When I was starting out (technically way back in 2007 at a farmer’s market) I used ball jars from Wal-Mart and two address labels. The front label had my logo (Green Mountain Mustard). The back label had ingredients, town, and phone number. Illegal? You betcha. There was no net weight. Didn’t even know I needed one. It worked for the time being.

If you’re just starting out, printing labels off of your computer is perfectly fine.

I did for the first two years. I designed something in Adobe Photoshop. If you don’t have photoshop, use Microsoft Word. Even though I despise doing anything in Microsoft word now, it’s actually quite easy:

1. Find the label you want. There are thousands of sizes, colors, textures, waterproof, etc. The best play to buy labels online is — way cheaper than Staples or Office Depot.

2. Download the corresponding template. Most labels correspond to an Avery design template. You can download label templates here. They come in either PDF or Microsoft Word formats. Open the file and get to work.

3. Design your label. There are a couple ways to do this. You can design your label in Microsoft Word using the text tools, colors, and clip art (not recommended) or you can import your logo and use the same text to format ingredients and all the other label requirements.

Keep the same color scheme across your product line so it looks put together – even though you’re printing them on your home computer. Speaking of printing….

4. Print your labels. Simply go to file > print and fire away. It sounds simple, but printing is actually a bit more complex. First thing to determine is what kind of printer you have. Any inkjet printer will print labels at lower quality. They’ll also run and smudge if they get wet (That’s happened to me before, and it’s ugly).

So much for giving your product as a gift, huh? The other kind of printer is a color laser printer. This prints higher quality – and higher resolution – labels. You can pick one up for a couple hundred bucks. It’s a great investment if you’re just getting started.

Now that I’ve covered printing your own labels, you may be thinking, ok – get to the good stuff. How do I go about getting legit labels? Like grocery-store-worthy labels? Here we go.

How to get your labels professionally printed:


The labels / branding of my own mustard line.

So your selling enough product that your labels could be professionally printed? For me, that mark was comfortably being able to use at least 1,000 labels a month. Then, I could order in bulk to get my cost own with the printer. Why wait? Well, getting your labels printed can be expensive.

Even if you go with an online vendor with “great prices” it can be expensive. So, let’s start with finding a label printer.

How to find a label printing company

1. Look locally

Simply search for “label printing company” and there’s bound to be a couple within 50-100 miles. Call them up, go see their facility, and meet the sales and production teams. Shaking the hand of the production manager at the company we use was definitely reassuring. (Ok, I’m a sucker for working with local companies).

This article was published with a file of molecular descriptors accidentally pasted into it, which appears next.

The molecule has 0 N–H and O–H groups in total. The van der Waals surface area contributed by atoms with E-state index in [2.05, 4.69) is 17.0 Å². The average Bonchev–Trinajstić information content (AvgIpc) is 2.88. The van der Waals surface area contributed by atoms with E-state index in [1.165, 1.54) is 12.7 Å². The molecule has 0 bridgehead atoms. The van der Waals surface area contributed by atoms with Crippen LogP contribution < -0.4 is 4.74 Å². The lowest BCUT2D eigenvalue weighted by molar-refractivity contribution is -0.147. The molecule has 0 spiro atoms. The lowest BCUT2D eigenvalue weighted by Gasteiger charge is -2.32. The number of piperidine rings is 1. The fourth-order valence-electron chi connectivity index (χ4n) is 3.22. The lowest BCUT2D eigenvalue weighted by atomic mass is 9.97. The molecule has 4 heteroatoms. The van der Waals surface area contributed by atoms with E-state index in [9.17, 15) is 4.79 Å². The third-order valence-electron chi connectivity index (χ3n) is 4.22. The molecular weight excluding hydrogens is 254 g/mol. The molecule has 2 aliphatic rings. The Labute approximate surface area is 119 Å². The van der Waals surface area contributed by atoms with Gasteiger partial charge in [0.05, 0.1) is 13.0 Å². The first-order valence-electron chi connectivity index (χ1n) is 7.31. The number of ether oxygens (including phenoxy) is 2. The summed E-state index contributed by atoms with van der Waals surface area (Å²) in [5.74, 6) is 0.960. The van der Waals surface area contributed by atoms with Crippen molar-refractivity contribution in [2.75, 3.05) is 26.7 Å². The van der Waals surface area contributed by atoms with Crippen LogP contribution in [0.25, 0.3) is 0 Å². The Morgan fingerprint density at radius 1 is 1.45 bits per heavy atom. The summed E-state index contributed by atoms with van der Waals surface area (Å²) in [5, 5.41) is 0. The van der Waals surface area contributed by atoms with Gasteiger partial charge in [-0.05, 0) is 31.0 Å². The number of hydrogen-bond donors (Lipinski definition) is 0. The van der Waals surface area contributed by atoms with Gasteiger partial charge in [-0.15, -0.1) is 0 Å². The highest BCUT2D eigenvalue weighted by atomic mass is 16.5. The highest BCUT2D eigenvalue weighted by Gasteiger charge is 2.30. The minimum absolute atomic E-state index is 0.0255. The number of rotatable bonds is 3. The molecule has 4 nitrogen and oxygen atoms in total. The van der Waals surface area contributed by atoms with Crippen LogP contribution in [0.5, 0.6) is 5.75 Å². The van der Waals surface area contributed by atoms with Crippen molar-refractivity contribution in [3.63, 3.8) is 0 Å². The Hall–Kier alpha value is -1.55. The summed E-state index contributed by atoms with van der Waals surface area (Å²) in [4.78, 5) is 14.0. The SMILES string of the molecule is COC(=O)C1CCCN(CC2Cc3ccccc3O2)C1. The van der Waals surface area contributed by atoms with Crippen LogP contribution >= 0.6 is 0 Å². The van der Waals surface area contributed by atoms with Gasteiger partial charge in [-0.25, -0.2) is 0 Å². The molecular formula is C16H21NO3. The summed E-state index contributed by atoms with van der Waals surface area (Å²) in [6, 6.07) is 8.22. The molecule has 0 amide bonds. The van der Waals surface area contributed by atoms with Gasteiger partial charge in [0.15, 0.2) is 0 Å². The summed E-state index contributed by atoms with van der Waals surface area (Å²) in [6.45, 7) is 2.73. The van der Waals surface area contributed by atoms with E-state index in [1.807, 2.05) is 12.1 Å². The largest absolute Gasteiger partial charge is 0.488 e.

2. Search for online providers

There are tons of online providers of label printing. Most work on high margins and charge accordingly. Price it out, shop around, and find the best price. Ask for a sample kit of different sizes, shapes, and materials. That way, you’ll be better educated when you talk to them on the phone about what you’re looking to do. Pro tip: don’t place the order blind. Pick up the phone. Save money – and your next headache.

3. Ask around

I found my current printer through personal relationships (see below), but my first print contact came from another food producers. I loved their labels and asked where they got them printed.

Just like searching for an ingredient supplier or a finding a co-packer, there are certain questions you should ask to find the perfect label partner for your food business:

What kind of printer do you have?

This is important because it determines your printer’s capabilities. Do they print digitally? Flexographically? Boxes, labels, bags, etc? Some printers print more labels per hour which reduces your cost, but the printer’s overhead. That may ultimately mean a higher price, but only calling will find the answer for you.

What’s your minimum run for labels?

How many labels do you need? I usually print 20-40k labels at a time. With that being said, I’ve also had to trash labels multiple times because of spelling errors, name-changes, or rebranding my food business. Most label printers have label minimums as low as 100. But you’ll pay a pretty penny. Once you get into several thousand labels, you’ll see a nice price break. Then, the difference between say, 60,000 and 80,000 labels is negligible.

How much are start-up costs for brand-new label designs?

There may be art design fees, printing plate costs (only if you’re printing flexographically) and setup fees. Plus shipping and other miscellaneous fees. Make sure these are calculated into your per unit labels cost and ultimately your food product cost.

What’s your lead time for an order?

Don’t run out of labels. I’ve done it several times and it’s not exciting. Especially if you use a co-packer. Then, you end up labeling yourself and it takes hours because you don’t have access to a machine (we still don’t :p). Plan ahead – a couple weeks – for ordering more labels. That way, you’ll have plenty for your next production.

Who else do you print labels for?

Testimonials are the best form of marketing for any label printer (like the one below I wrote for Creative Labels of Vermont). Ask who else they print labels for, send them an email and ask about their experience, possible pricing, and if they have had any problems. If not, get a quote and start your own relationship. Plus, the list of their clients is a major source of credibility.

Download Now: Recipe Cost Calculator – Free Spreadsheet and Tool

Will you help me through the label purchase process?